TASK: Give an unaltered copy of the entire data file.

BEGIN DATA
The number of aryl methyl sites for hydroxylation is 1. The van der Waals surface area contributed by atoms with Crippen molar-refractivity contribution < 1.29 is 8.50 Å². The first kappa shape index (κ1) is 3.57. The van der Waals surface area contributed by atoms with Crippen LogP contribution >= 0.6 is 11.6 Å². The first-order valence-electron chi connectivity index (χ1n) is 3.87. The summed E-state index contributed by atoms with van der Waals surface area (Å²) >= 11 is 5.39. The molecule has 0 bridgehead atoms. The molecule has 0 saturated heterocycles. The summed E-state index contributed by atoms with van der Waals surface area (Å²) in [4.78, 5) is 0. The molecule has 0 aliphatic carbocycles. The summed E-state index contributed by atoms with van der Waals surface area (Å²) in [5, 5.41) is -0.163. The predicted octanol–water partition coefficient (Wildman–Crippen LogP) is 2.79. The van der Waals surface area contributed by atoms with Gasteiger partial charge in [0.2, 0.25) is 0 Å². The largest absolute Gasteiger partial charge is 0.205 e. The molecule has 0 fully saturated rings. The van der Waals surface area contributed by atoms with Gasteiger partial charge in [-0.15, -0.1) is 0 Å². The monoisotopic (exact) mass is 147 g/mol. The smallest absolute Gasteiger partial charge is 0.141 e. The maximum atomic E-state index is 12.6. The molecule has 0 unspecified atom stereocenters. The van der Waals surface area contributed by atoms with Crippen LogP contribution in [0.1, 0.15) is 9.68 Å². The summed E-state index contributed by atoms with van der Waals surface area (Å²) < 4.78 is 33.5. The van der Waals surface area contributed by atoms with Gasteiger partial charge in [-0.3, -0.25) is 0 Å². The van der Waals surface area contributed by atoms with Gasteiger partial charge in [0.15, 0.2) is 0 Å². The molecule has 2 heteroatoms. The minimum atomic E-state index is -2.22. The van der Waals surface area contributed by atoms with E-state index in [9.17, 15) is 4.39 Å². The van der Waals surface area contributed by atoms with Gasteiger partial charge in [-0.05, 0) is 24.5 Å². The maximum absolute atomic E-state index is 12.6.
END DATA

The number of aryl methyl sites for hydroxylation is 1. The van der Waals surface area contributed by atoms with Crippen molar-refractivity contribution < 1.29 is 8.50 Å². The first kappa shape index (κ1) is 3.57. The van der Waals surface area contributed by atoms with Crippen LogP contribution >= 0.6 is 11.6 Å². The first-order valence-electron chi connectivity index (χ1n) is 3.87. The summed E-state index contributed by atoms with van der Waals surface area (Å²) >= 11 is 5.39. The molecule has 0 bridgehead atoms. The molecule has 0 saturated heterocycles. The summed E-state index contributed by atoms with van der Waals surface area (Å²) in [4.78, 5) is 0. The molecule has 0 aliphatic carbocycles. The summed E-state index contributed by atoms with van der Waals surface area (Å²) in [5, 5.41) is -0.163. The predicted octanol–water partition coefficient (Wildman–Crippen LogP) is 2.79. The van der Waals surface area contributed by atoms with Gasteiger partial charge in [0.2, 0.25) is 0 Å². The largest absolute Gasteiger partial charge is 0.205 e. The molecule has 0 fully saturated rings. The van der Waals surface area contributed by atoms with Gasteiger partial charge in [-0.15, -0.1) is 0 Å². The monoisotopic (exact) mass is 147 g/mol. The smallest absolute Gasteiger partial charge is 0.141 e. The maximum atomic E-state index is 12.6. The molecule has 0 unspecified atom stereocenters. The van der Waals surface area contributed by atoms with Crippen LogP contribution in [0.1, 0.15) is 9.68 Å². The summed E-state index contributed by atoms with van der Waals surface area (Å²) < 4.78 is 33.5. The van der Waals surface area contributed by atoms with Gasteiger partial charge in [-0.3, -0.25) is 0 Å². The van der Waals surface area contributed by atoms with Gasteiger partial charge in [0.15, 0.2) is 0 Å². The molecule has 2 heteroatoms. The minimum atomic E-state index is -2.22. The van der Waals surface area contributed by atoms with E-state index in [9.17, 15) is 4.39 Å². The van der Waals surface area contributed by atoms with Gasteiger partial charge in [-0.05, 0) is 24.5 Å². The maximum absolute atomic E-state index is 12.6.